When parents at a Brooklyn school realized that there was no centralized place in the city for PAs and PTAs to connect and share resources with one another, they decided to do something about it, writes Pamela Wheaton at Inside Schools.
"Most PTAs function in relative isolation, replicating each other's learning curves, reinventing the wheel over and over again," said parent and Public School Parent Support Project founder, Lisa Ableman.
"Even individual PTAs themselves, often start over again year to year as new officers do not have a very good way of getting a primer on their roles and responsibilities"
And Ableman, along with others, decided that there needed to be some sort of hub where people can get together, share information and help others from less-advantaged schools learn such basics as how to set up a PTA, run a fundraiser, or establish themselves as a non-profit.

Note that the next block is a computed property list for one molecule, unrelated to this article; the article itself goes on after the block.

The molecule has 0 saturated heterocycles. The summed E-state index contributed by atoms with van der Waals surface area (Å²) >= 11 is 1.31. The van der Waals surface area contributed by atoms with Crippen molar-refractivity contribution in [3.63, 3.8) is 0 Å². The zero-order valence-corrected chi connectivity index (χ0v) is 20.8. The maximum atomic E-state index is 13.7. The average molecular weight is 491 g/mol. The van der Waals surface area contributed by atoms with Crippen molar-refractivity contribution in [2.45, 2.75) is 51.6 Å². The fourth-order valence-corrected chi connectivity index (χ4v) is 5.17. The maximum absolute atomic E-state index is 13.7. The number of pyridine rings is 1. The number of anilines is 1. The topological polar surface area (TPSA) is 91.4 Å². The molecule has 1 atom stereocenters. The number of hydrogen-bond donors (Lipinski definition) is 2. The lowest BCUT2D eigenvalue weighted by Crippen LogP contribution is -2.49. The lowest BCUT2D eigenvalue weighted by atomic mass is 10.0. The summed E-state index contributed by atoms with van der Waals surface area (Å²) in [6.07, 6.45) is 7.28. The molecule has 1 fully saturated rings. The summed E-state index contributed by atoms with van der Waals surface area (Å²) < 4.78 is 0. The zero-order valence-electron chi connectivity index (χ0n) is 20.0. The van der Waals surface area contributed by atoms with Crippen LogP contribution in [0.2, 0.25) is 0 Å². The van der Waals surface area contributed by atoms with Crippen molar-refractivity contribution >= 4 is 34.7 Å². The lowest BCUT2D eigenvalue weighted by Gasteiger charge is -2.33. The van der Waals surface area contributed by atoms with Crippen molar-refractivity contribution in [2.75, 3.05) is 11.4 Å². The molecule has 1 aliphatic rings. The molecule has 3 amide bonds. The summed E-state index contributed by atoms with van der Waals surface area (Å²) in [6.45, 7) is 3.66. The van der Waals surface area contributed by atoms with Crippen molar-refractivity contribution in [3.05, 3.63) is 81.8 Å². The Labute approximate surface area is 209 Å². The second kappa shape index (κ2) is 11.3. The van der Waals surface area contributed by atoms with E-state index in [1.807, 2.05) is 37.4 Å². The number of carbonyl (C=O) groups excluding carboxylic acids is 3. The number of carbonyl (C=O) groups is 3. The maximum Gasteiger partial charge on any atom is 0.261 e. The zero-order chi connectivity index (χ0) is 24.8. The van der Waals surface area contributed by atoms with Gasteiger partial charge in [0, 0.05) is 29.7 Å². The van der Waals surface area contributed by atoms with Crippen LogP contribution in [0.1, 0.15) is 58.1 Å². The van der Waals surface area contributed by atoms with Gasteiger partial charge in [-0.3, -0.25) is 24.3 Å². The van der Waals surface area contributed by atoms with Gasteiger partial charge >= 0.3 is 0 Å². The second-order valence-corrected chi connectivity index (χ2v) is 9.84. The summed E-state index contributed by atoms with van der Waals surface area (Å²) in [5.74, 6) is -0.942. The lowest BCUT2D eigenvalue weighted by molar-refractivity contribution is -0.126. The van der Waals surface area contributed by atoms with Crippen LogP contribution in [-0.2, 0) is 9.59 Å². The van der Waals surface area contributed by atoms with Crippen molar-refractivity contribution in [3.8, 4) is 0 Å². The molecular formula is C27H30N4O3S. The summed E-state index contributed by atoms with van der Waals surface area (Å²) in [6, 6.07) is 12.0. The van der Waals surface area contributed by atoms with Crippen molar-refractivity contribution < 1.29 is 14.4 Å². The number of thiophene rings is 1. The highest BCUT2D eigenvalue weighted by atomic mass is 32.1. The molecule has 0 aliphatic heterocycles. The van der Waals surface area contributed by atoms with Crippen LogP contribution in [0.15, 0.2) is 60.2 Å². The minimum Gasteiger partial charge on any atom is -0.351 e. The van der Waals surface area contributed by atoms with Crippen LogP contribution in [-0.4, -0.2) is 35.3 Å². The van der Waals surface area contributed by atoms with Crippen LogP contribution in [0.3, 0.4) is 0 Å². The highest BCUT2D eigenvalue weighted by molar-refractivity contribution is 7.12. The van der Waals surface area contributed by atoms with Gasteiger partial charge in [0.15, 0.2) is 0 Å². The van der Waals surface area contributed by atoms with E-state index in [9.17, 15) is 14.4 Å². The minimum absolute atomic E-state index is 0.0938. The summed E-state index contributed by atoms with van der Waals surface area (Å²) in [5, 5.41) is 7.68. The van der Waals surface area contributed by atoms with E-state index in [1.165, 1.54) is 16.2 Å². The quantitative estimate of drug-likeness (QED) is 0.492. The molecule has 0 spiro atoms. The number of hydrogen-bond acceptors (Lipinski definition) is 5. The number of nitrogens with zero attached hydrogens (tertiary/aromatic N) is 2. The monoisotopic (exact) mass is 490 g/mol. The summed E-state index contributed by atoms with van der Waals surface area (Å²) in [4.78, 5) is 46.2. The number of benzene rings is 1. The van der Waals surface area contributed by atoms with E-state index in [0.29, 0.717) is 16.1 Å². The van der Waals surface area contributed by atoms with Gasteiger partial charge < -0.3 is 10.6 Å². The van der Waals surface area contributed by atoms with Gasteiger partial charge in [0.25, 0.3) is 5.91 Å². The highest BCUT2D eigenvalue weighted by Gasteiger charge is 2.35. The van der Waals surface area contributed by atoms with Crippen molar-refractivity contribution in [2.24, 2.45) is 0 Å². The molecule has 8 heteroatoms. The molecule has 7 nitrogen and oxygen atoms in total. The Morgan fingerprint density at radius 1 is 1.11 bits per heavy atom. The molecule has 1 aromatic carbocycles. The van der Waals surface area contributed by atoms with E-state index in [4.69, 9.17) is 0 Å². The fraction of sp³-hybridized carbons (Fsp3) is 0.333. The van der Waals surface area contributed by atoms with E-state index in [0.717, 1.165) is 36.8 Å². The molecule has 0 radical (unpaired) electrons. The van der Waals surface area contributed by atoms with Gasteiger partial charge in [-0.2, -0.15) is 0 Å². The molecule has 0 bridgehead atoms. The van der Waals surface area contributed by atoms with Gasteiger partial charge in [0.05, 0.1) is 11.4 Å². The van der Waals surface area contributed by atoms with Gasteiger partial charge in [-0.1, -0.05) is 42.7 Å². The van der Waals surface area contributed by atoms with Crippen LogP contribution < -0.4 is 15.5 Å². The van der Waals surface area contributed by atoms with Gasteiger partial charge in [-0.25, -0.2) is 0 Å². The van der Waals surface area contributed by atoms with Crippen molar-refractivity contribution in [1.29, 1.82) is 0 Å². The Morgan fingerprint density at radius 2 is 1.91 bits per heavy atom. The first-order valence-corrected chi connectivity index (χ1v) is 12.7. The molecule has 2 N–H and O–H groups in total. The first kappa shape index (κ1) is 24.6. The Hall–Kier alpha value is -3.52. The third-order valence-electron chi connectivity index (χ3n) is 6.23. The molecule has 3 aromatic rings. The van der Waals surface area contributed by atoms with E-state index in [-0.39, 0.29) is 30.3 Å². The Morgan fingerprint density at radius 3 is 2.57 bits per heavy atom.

The Public School Parent Support Project recognizes that many of New York's schools Parent Associations are not functioning well. And the project, which was founded in collaboration with City Councilmember Brad Lander's office, is reaching out to current and former PA and PTA officers, collecting information to get an idea of what's going on around the city, and what people are looking for.
The first goal of the project is to start a web-based database that would serve as a port of information for parent groups to share tips and links to resources.
"We know we can't level the playing field across the city. We can't even out financial disparities," said Ableman. "But we do believe it can help."